BAGHDAD — More than three dozen Shiite Muslim pilgrims were killed Friday when a suicide bomber blew herself up at a crowded roadside tent in central Iraq, marking the first time in more than a month that a suicide bomber carried out such a deadly attack.
The blast — the third straight day of intense violence — threatens to set back the security gains Iraq has made in recent months as Washington prepares to draw down U.S. troop levels.
On Friday at noon, 38 pilgrims were killed and 80 were wounded when the suicide bomber — concealing explosives in her clothes — blew herself up in Musayyib, a mostly Shiite city 35 miles south of Baghdad, police said. Security forces had tried to search her at a checkpoint, but she hurried away and detonated the explosives, said Col. Shawakt al Alosi, a spokesman for the Iraqi Land Forces.
Most of the victims were women and children who were among the millions walking to Karbala for Ashura, a sacred holiday during which Shiite Muslims mourn the passing of Imam Hussein. Under Saddam Hussein and his Sunni-led regime, Shiite pilgrims observed the holiday in secret; since Saddam's 2003 ouster, more pilgrims have made the journey as security conditions improved.
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This year, Iraqi officials say they expect eight million to nine million pilgrims to pour into Karbala, and have deployed 32,000 security forces to the city and surrounding areas. Additional troops are on standby, authorities say. Alosi said the Iraqi Security Forces have not reached out to the U.S.-led Multi-National Force in Iraq for backup.
In the past three days, car bombings, political assassinations and suicide attacks — including Friday's — have claimed the lives of at least 72 people. The climb in violence comes after a stretch of relative calm following five years of sectarian warfare.
Much to the relief of many Iraqis, the Jan. 31 election passed without major violence. However, the vote's pending outcome — results should be released next week — could be exacerbating tensions among rival sects and politicians.
Despite a heightened security presence in Karbala and beyond, attacks on Shiite Muslim pilgrims have persisted.
Somebody on Thursday cleared several checkpoints and placed an explosive propane tank on a crowded pedestrian path near one of two holy shrines in the heart of Karbala. The device killed seven and wounded 35.
Another heavily Shiite area — a neighborhood in south Baghdad — was attacked on Wednesday. When back-to-back car bombs tore through a busy marketplace and bus depot, 16 died and 43 were wounded.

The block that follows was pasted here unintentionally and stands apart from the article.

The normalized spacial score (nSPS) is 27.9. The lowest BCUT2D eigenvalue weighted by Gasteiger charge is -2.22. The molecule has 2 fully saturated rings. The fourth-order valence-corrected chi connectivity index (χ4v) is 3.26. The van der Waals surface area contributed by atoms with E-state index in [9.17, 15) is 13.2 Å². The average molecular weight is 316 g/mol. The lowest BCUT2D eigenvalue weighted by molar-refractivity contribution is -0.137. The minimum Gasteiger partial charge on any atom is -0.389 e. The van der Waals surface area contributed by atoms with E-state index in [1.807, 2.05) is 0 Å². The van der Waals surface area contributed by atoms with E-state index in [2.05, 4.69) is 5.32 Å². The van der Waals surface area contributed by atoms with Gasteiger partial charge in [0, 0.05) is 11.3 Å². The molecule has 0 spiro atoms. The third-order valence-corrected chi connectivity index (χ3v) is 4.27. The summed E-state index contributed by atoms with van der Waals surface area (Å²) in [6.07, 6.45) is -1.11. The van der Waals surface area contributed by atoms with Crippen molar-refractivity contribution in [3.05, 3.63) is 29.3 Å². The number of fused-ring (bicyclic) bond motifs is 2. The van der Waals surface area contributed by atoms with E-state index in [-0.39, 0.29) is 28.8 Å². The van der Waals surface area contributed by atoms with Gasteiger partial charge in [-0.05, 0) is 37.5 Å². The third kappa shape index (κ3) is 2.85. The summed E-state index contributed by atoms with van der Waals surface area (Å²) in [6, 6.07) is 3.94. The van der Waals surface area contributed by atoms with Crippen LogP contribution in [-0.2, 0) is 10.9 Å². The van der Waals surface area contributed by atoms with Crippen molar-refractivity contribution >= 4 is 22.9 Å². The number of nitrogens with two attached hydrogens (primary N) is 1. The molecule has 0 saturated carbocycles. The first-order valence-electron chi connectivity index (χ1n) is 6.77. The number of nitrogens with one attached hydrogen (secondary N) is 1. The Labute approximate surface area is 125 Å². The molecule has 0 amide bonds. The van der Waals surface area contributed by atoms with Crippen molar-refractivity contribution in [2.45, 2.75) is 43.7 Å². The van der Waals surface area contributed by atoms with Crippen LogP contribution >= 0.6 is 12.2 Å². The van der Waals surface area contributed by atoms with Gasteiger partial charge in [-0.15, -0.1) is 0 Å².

The attacks targeting Shiite Muslim pilgrims coincide with a spate of attacks directed at Sunni politicians and others in the north.
In Mosul, a volatile city to the north where Iraqi security forces have yet to secure control, sectarian tensions between Sunni Arabs and Sunni Kurds have intensified.
In the past few days, Mosul has seen a mounting death toll. Among the dead: Four policemen, one Sunni politician, one civilian, and an Iraqi soldier. And on Monday, four American soldiers and their interpreter were killed at a checkpoint when a vehicle with a makeshift explosive blew up nearby.
Mosul, Iraq's largest city to the north, has had a mostly Kurdish government oversee its Arab majority. The Kurdish parties in power, however, were defeated in the recent election by the Sunni Arab nationalist party al Hadbaa with 48.8 percent of the vote.
Four others, including a pilgrim and two policemen, also have died in recent attacks.
Also on Friday, radical Shiite cleric Muqtada al Sadr issued a statement in which he called for the revival of an alliance with a post-sectarian agenda and a new name, the National Iraqi Unity Alliance.
"I call on everyone to help it succeed and to ensure the failure of Iraqis' enemies, especially the occupiers," said Sadr, whose two slates he endorsed finished closely behind the front-runner, the party of Prime Minister Nouri al Maliki.
The attack on Friday was the deadliest of its kind since a woman detonated her suicide belt on Jan. 4 in northern Baghdad. As many as 40 people died; about 76 were wounded.
(Daniel reports for The Miami Herald. Hammoudi is a McClatchy special correspondent. McClatchy special correspondent Qassim Zein in Najaf contributed to this article.)
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